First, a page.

Macrophages are important cells in inflammatory responses because of their antigen presentation, phagocytosis, and immunomodulation properties. The central role of macrophages in the inflammatory process is secretion of various cytokines and mediators . Suppression of these cells or their derived mediators is a key approach by which the host permits repair of tissue damages that occur during inflammation. Certain medicinal plants are used to relieve inflammation in traditional medicine ,,. E. amoenum is one of these plants used for its anti-inflammatory and analgesic properties in Iranian folk medicine, particularly for the common cold . In the present study we investigated the effects of E. amoenum extracts on inflammatory mediators in LPS-stimulated macrophages. We first examined the extracts for their effects on J774.1A macrophage cell viability in an attempt to exclude any probable cytotoxic effects. The extracts at the 1-100 μg/mL concentrations did not show any cytotoxic effects on the cells. Next, we examined the extracts to determine the effects on production of NO as a chemical indicator of inflammation . NO is an important biological mediator and regulator of inflammation .
When NO is released, within a few seconds it is oxidized to nitrites or nitrates. These products are measured by chemical reactions. The results of the current study have shown that the hexane, dichloromethane, and ethyl acetate extracts of E. amoenum significantly decreased NO production. The hexane extract had the strongest effects and subsequently we selected this extract for additional experimentation.
To the best of our knowledge, no other research has evaluated the production of NO in macrophages exposed to E. amoenum extract. There are various studies that report NO reducing activities of the extracts from other medicinal plants.
Examples include extracts from Eucalyptus globules and Thymus vulgaris  which have decreased NO production in J774.1A cells stimulated with LPS and interferon (IFN)-γ. Other studies reported the inhibitory effects of Andrographis paniculata  and Echinacea  on NO production and iNOS expression in LPS-activated macrophages. Mentha longifolia has also reduced NO in LPS-stimulated J774.1A cells .
The methanol extract of this plant decreased LPS-induced iNOS mRNA. Bacterial pathogens or cytokine-induced expression of iNOS is largely involved in the pathophysiology of inflammation. In the present study, we have observed decreased NO secretion associated with reduced iNOS gene expression which suggested that the reduction in NO levels might be attributed to the inhibition of iNOS expression by the hexane extract.
COX2 also plays an important role in inflammation . This important enzyme is required for the conversion of arachidonic acid to prostaglandins. The ability of NSAIDs to suppress inflammation is partly due to their inhibition of the COX enzyme . Inhibited gene expression of this enzyme in the J774.1A macrophage cell line by the hexane extract is further proof of the anti-inflammatory effects of the E. amoenum plant.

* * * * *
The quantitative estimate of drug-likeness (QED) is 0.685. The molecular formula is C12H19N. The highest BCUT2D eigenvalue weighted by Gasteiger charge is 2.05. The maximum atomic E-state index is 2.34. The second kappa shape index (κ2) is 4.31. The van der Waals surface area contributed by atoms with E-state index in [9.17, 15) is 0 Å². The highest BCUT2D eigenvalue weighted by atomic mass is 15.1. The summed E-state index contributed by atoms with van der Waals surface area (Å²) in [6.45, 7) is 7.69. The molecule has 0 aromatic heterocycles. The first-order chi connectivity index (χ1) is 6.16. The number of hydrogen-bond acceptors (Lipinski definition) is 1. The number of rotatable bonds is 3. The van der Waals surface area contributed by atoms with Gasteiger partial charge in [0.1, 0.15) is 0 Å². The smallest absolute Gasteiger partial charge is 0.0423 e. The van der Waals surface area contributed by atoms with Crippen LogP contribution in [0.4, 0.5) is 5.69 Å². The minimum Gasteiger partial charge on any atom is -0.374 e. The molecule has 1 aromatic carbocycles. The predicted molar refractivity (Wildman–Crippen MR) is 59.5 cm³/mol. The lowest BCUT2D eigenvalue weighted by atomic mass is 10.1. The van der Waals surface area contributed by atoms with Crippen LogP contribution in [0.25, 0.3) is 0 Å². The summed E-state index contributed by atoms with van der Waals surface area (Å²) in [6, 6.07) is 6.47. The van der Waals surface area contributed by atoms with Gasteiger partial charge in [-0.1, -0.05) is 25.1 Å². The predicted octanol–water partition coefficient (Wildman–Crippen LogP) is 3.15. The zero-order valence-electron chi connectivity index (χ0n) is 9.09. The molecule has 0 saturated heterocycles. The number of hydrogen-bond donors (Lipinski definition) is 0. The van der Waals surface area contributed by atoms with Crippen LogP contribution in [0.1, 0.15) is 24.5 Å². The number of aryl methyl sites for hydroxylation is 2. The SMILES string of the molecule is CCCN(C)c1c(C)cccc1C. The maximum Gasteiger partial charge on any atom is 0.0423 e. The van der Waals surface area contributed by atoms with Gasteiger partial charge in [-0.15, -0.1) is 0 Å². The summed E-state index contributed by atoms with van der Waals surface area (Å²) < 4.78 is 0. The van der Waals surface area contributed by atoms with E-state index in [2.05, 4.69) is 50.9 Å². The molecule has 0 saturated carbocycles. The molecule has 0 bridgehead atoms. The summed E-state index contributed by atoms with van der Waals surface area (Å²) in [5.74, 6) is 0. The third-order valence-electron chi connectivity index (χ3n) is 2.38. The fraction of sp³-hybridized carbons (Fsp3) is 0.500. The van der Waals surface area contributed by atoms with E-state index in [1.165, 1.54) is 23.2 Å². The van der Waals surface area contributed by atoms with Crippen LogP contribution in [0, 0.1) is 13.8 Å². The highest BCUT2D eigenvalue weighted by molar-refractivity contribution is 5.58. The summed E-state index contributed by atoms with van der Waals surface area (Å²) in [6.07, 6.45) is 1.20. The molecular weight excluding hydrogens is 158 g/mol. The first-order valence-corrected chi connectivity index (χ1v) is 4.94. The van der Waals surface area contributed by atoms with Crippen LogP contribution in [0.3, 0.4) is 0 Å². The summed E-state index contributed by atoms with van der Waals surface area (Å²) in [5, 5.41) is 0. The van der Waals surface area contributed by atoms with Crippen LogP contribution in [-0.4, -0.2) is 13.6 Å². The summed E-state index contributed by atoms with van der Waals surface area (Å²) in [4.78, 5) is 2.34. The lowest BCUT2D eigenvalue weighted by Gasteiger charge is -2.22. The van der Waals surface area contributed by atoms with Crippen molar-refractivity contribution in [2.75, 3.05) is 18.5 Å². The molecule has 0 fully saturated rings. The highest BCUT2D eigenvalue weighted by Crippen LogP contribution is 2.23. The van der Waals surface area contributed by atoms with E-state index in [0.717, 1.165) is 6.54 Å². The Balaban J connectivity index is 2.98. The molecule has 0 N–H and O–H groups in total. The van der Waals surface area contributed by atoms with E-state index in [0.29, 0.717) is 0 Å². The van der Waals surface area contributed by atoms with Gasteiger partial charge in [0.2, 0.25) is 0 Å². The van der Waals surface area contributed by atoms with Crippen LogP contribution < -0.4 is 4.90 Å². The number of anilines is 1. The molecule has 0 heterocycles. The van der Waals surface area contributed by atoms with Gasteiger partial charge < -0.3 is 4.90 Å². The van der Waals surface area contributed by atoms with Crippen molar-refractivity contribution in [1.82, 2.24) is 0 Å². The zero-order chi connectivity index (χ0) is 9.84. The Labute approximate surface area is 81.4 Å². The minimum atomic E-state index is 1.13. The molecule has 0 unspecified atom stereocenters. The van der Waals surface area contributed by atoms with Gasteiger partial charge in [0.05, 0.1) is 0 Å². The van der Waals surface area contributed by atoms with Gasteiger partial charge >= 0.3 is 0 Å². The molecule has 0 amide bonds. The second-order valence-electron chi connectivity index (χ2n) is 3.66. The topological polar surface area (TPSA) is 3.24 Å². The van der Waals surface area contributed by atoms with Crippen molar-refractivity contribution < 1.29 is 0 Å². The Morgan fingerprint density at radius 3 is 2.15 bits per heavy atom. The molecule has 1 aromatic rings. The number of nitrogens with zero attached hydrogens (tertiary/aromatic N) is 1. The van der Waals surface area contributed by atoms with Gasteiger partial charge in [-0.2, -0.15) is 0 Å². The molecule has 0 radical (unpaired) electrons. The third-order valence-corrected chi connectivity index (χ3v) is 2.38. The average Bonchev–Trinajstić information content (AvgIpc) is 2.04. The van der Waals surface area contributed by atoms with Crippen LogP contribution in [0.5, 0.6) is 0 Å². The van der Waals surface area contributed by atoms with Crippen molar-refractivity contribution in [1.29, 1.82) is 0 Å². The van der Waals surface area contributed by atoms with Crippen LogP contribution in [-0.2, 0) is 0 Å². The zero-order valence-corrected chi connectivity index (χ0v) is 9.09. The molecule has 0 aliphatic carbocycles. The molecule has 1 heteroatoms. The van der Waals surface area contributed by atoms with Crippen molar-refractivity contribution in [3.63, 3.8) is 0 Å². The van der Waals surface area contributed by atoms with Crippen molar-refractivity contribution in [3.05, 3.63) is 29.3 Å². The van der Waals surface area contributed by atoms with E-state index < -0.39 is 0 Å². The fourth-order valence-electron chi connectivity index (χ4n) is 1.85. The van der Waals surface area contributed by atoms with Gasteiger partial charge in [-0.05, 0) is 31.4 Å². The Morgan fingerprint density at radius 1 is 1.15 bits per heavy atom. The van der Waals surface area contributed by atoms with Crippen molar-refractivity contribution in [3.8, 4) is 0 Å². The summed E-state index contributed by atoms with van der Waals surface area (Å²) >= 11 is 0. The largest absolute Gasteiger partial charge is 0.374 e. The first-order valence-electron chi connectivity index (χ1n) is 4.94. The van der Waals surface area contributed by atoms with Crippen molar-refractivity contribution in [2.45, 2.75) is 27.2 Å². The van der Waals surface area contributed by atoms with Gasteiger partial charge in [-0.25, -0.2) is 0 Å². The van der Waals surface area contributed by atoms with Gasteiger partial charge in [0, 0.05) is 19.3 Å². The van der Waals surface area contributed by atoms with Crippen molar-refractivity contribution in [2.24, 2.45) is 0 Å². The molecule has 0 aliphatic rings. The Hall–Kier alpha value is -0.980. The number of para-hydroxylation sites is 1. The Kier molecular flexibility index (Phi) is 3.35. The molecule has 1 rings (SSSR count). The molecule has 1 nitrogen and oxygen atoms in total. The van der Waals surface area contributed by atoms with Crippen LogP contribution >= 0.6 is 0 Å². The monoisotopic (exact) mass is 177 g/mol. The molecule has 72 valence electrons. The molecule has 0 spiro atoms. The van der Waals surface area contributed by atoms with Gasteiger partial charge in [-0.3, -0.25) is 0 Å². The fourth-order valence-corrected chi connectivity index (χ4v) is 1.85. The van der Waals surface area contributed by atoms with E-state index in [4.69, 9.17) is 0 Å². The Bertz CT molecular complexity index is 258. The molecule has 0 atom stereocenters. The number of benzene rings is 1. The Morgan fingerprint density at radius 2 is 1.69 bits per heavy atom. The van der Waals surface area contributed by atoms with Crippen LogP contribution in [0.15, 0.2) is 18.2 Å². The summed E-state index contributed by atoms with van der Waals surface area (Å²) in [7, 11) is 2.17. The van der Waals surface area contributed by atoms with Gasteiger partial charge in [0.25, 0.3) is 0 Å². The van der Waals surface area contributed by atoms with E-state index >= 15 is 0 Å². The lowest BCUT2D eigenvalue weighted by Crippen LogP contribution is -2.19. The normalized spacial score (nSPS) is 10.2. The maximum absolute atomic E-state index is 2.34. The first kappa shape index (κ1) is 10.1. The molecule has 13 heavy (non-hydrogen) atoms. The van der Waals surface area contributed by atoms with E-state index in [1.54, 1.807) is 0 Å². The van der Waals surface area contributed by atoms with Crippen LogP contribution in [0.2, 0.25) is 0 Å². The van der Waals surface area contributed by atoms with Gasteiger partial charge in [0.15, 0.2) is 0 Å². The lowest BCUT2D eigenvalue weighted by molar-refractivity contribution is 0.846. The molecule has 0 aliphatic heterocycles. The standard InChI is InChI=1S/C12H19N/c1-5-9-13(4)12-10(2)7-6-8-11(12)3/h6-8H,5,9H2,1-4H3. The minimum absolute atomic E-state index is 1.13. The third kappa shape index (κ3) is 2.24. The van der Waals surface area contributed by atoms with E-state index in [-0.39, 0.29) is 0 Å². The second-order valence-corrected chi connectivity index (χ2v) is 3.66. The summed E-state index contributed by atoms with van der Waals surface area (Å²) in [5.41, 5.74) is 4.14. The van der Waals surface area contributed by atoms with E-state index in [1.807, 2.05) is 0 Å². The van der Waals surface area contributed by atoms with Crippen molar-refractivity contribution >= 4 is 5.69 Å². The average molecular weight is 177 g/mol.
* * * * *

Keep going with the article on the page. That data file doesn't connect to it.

Our study has demonstrated that the extract had the capacity to strongly reduce IL-6, IL-1β, and TNF-α gene expressions. TNF-α and IL-1β are two major cytokines involved in inflammation.
TNF-α is mainly produced by macrophages and is involved in the acute phase of inflammation by recruitment of neutrophils and activation of arachidonic acid metabolism (19) .
IL-1β plays a key role in inflammatory responses due to infections and immune-mediated diseases. Inhibitors of IL-1β are used to relieve inflammatory arthritis in experimental models . IL-6 is another proinflammatory cytokine involved in the generation and propagation of inflammation  . The results of the present study have shown that the hexane extract of E. amoenum dose-dependently reduced IL-6 in macrophages at both the gene and protein expression levels.
Various studies have investigated the effects of a number of medicinal plants on the expressions of these cytokines. Examples of these plants that reduce TNF-α, IL-6, and IL-1β mRNA expressions in macrophages include Mentha longifolia , and Echinacea . The results of the current study on cytokine expressions support the results of the inhibitory effects of the hexane extract on iNOS and COX2 expression and the antiinflammatory effects of E. amoenum.
Study of the chemical composition and secondary metabolites of the E. amoenum have shown the presence of various flavonoid aglycans, anthocyanidine, rhosmarinic acid, γ-linolenic acid and low levels of alkaloids .
As the major effects of the E. amoenum was observed in the hexane extract, the antiinflammatory effects are likely due to low or non-polar hydrophobic compounds with high lipophilicity. Further experiments are needed to identify the responsible compounds.
| Conclusion|| |
Various extracts of E. amoenum reduced NO production by macrophages, among which the hexane extract was the most effective. This extract has the capacity to modulate the inflammatory mode of macrophages via reductions in iNOS and COX2 enzyme levels as well as IL-1β, IL-6, and TNF-α cytokines. These data may suggest additional investigation of E. amoenum in terms of its therapeutic potential in inflammatory disorders and identification of responsible components.
| Acknowledgments|| |
The content of this paper is extracted from a MSc thesis (Grant No. 9840) submitted by Najmeh Nasseri which was financially supported by the Shiraz University of Medical Sciences, Shiraz, Iran.